Simony "is the act of selling church offices and roles. The practice is named after Simon Magus who is described in the Acts of the Apostles as having offered two disciples of Jesus, Peter and John, payment in exchange for their empowering him to impart the power of the Holy Spirit to anyone on whom he would place hands." (Wikipedia.) In other words, he was a magician who wanted to learn how to work real miracles, since these might command a higher price, in the logic of the marketplace. Against this is the saying, roughly, "You can commit any sin and be forgiven, but the sin against the Holy Spirit cannot be forgiven." I take this to mean for my own use the following: When the moment of truth arrives, evade it as we will, by speaking in parables, we must offer ourselves to sacrifice, or the spirit will desert us; and also that if we blaspheme the Holy Spirit, and take the name of the holy or the wise or even beautiful in vain, the tongue will rot in our mouths, and whatever eloquence allowed us to lie well, will ebb away, as Milton's Satan ebbs from sublime at first in Hell, to little more than a worm.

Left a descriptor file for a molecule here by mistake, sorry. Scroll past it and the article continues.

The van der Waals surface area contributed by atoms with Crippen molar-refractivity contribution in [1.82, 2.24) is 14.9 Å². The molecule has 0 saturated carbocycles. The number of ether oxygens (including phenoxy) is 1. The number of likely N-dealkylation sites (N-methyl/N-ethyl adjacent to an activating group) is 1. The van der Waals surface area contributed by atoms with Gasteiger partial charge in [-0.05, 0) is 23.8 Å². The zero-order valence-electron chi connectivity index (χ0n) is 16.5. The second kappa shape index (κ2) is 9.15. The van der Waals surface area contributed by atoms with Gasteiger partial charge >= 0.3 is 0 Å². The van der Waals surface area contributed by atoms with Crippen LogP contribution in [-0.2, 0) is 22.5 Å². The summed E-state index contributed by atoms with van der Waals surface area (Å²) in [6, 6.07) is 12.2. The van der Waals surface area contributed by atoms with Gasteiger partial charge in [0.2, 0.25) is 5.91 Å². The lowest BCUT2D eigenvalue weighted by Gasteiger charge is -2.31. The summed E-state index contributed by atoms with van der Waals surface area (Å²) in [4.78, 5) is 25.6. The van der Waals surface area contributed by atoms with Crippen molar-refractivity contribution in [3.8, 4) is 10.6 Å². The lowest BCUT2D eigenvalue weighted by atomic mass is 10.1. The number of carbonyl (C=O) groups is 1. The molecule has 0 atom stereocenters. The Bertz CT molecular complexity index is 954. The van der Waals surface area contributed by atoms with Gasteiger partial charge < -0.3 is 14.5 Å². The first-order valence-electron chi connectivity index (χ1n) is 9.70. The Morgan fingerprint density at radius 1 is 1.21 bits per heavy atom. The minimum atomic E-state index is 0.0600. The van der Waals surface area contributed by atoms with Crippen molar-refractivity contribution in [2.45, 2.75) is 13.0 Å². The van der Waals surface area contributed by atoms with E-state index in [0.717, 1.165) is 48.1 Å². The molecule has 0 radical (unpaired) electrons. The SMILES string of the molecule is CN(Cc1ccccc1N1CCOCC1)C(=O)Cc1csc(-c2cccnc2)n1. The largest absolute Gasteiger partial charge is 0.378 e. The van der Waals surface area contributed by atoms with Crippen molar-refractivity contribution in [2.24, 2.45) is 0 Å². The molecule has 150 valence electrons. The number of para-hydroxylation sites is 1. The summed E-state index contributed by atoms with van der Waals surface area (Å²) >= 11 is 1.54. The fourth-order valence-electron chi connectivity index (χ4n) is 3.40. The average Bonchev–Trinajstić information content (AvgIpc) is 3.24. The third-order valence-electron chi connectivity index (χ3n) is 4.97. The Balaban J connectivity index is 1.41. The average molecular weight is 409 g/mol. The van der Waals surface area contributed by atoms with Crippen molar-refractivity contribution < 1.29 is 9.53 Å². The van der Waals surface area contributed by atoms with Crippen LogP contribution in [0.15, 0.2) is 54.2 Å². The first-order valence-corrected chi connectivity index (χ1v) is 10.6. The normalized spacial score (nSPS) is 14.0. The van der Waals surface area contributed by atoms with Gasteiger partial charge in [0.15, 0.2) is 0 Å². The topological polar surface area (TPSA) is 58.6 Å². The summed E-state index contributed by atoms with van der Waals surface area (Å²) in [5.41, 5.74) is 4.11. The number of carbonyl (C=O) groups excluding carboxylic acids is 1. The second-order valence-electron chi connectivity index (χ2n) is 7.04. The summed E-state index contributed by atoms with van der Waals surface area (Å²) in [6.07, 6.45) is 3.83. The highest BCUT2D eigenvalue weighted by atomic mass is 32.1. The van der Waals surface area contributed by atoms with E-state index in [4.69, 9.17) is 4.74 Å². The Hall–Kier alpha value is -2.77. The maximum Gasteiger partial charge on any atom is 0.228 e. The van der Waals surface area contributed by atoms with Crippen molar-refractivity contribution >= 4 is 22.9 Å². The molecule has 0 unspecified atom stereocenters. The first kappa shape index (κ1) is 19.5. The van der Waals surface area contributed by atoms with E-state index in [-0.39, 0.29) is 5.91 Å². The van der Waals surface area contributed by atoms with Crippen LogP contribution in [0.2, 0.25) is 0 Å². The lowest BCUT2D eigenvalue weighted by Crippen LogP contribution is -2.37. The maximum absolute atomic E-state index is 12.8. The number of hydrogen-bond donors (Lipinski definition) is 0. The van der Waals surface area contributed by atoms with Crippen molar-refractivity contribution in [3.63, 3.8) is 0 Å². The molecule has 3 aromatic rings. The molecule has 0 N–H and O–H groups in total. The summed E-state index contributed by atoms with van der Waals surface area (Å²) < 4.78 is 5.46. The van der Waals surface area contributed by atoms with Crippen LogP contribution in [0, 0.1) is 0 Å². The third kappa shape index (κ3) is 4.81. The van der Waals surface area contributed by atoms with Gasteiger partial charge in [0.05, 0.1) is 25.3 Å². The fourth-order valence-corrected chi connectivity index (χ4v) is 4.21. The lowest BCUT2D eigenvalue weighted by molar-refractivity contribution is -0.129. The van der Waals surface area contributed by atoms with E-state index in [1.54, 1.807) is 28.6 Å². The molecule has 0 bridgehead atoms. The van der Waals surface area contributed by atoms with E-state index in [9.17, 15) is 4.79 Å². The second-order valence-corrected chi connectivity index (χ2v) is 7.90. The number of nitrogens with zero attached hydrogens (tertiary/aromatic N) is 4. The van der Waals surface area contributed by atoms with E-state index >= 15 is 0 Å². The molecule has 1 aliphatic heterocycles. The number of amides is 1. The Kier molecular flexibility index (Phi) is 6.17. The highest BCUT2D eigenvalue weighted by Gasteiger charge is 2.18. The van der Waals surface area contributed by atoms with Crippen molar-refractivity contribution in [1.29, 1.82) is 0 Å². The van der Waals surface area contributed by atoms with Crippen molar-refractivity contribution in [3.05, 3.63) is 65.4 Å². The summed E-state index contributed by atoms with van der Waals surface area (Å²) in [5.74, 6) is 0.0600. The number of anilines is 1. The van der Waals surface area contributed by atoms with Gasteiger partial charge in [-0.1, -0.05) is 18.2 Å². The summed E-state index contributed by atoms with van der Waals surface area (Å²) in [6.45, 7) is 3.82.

Jesus also said, in various Gospels, some Apocryphal, as he walked by Trump Tower or some other then colossal image of Excellence, "Bring me the stone the builder's rejected. That is the cornerstone." I take this to mean that worldly power will collapse and the first shall be last, the last shall be first, and the meek will inherit. Among the meek are the children, women, the poor, the outcast, the sick, those imprisoned, those on the margins, those on the outside of whatever wall we build.
Cordelia cannot heave her heart into her mouth to enact rituals that enable those who are unwise or unjust. She will not bear false witness. When asked why she will not comply with the rituals of wealth and power, on whom her own well-being depends, she finally says, "Nothing." And is told that "nothing will come of nothing," and nothing does. She is disinherited, the King as deranged exemplar of the body politic goes mad, and not even a Fool, nor Cordelia, or Kent the Faithful Servant, nor healing music, can restore him for more than a moment to sanity or peace.
Many today say nothing in the precincts of wealth and power. Those are the wise ones. And I do not mean they are silent. One story, Lear, ends with bodies pulled from the stage. Another, more hopeful in a way, with the harrowing of hell. How do the wise today see this playing out in the precincts of Private Wealth? Should we ask them?